“I’ve got time for all that because I don’t have time for all that. Know what I mean? I don’t know how long I’m going to have. I made that change — the title of what I do at work means a lot, but it doesn’t mean a lot. My children mean a lot. The youngest ones are 5 years old now. Then they’ll be 6. Then they’ll be 20. When I’m gone and they say, ‘Dad was always there,’ that’s what I want. It’s that simple. That’s it. It was tough to do, but I did it.”

Hetsko left Channel 8 as the chief meteorologist. When he came to Channel 13, Glenn Johnson was the chief meteorologist and had been there for 33 years. The chance for friction was right there.

“There was initially something,” he said. “I’ll tell you this, if he had come to my station, I’d be pissed. I get it. The first night I was here training, we talked about it and got it over with. I told him, ‘This has nothing to do with you, or what I want, or to try to take your job. I’m here for selfish reasons: to better my home life and still do what I love.’”

“I told the management at Channel 13, ‘I don’t want anyone to lose their job over me coming here. We can’t do that. I don’t want to be the guy who takes somebody’s job away,’” he said.

“Glenn is the chief meteorologist. Now he works the morning shows and the noon show. Now, he would tell you, he loves this schedule. Think about it: He’s home every night now. He and his wife go to concerts and dinner. I told him, ‘You should be so grateful I’m here now’ because he lives a different life.”

“It’s the best schedule I’ve ever had in my 33 years here,” said Johnson, who during Hetsko’s first weeks on the job, held a dinner meeting at his house with meteorologists and their spouses to put everyone on a warm and respectful footing.

Time is of essence

Spend just a few minutes with Hetsko, and it’s clear he’s in good shape, mentally and physically. But there’s a lingering reality he fights every day he stays in shape.

Donor hearts are not forever. The average transplant is good for 11 years, Hetsko said, though some have lasted 33 years. There aren’t enough donors. In America, 22 people die every day waiting for an organ transplant.

So he has thrown his energy into supporting the Finger Lakes Donor Recovery Network and other organ donation causes.

On May 4, he and the family of Shawn, the young man whose heart is beating in Hetsko’s chest, will host a sign-up drive for organ donations and blood donations in Henrietta, termed “Scott’s Donation Drive.”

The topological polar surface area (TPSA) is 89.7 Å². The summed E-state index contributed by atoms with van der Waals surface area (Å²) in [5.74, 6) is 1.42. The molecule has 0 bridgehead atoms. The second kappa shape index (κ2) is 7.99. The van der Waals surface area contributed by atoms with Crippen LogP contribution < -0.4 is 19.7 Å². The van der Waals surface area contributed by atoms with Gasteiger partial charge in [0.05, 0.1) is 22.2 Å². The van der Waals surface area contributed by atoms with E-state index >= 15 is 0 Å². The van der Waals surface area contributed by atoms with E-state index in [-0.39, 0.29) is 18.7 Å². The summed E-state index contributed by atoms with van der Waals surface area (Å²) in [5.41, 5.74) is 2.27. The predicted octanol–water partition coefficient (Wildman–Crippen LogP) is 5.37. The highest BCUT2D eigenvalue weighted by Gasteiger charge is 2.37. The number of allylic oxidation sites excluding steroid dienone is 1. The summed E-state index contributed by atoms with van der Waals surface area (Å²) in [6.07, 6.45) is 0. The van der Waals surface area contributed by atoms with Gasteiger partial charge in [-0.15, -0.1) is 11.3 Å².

“That should be a good day. I’m working with Shawn’s family on that. We get along really well. It was kind of a quick start,” he said. He explained that normally, about a year passes before a connection is made between a recipient and the donor’s family.

“But I still had chest tubes in when I heard from Shawn’s sister. Because I was a TV guy and all that, she figured it out and reached out to me. That was kind of tough at first but I’m glad she did it.

“After you get that kind of gift, you just want to thank them and you want to do anything you can to let them know you’re worthy of it. That’s what my wife and I felt. We felt we needed to prove our worthiness to the family. We’re going to take this and run with it and live as much as we can, and live it well and take care of our family. That’s what you’ve given us — you gave me another shot. I think that’s what we’ve done, and I think they think that about us. I’m trying to be a good example of what transplant success can do.”

But a lot of people don’t recover form transplant surgery.

“I was lucky to be young enough. It’s harder as you get older,” Hetsko said. “If you’re 65 and need a heart and you’re not in physically good shape, it’s harder to recover from it.

“My health had a lot to do with my success, because when I left that hospital, I made it my job to take care of that heart. I work out five or six days a week. I have to. I owe Shawn that. There are some people who get transplants and get depressed, and they don’t live. That’s not me. I’ve got to live. I’m not depressed. I’m not scared.

“It does creep into my mind, the reality of it, and the fact that the chances of me getting to 70 are pretty low. That’s just the way it is.

“But I’m confident I can do it because I’m so much better now. I’m only on three medications — two for my heart — but it’s a constant war you’re battling with your immune system. It’s a forever war. Medicine is a lot better now. I’m on a low dose now.

“The stuff I have to worry about is cancer. At some point that’s going to happen to me, just because your immune system is so down, cancers have a much better shot of coming to life. Your body has cancer cells in it; your body is strong enough to fight them. Mine is not quite as strong, We have to keep it at a level where it can still fight the bacteria in life that I have to fight, the influenzas that are out here, but trick my immune system to think that my heart is OK, because it wants to kill my heart — it’s a foreign object. That never changes.”

He grimaces, then smiles. Done. And that night, at 11:18 p.m., he stands in front of the green screen in the studio, while folks at home see the graphics of the long-range weather forecast and he says, “And here are the next seven days of your wonderful life.”

He’s talking to you.

He’s nodding to his family.

And he’s promising himself.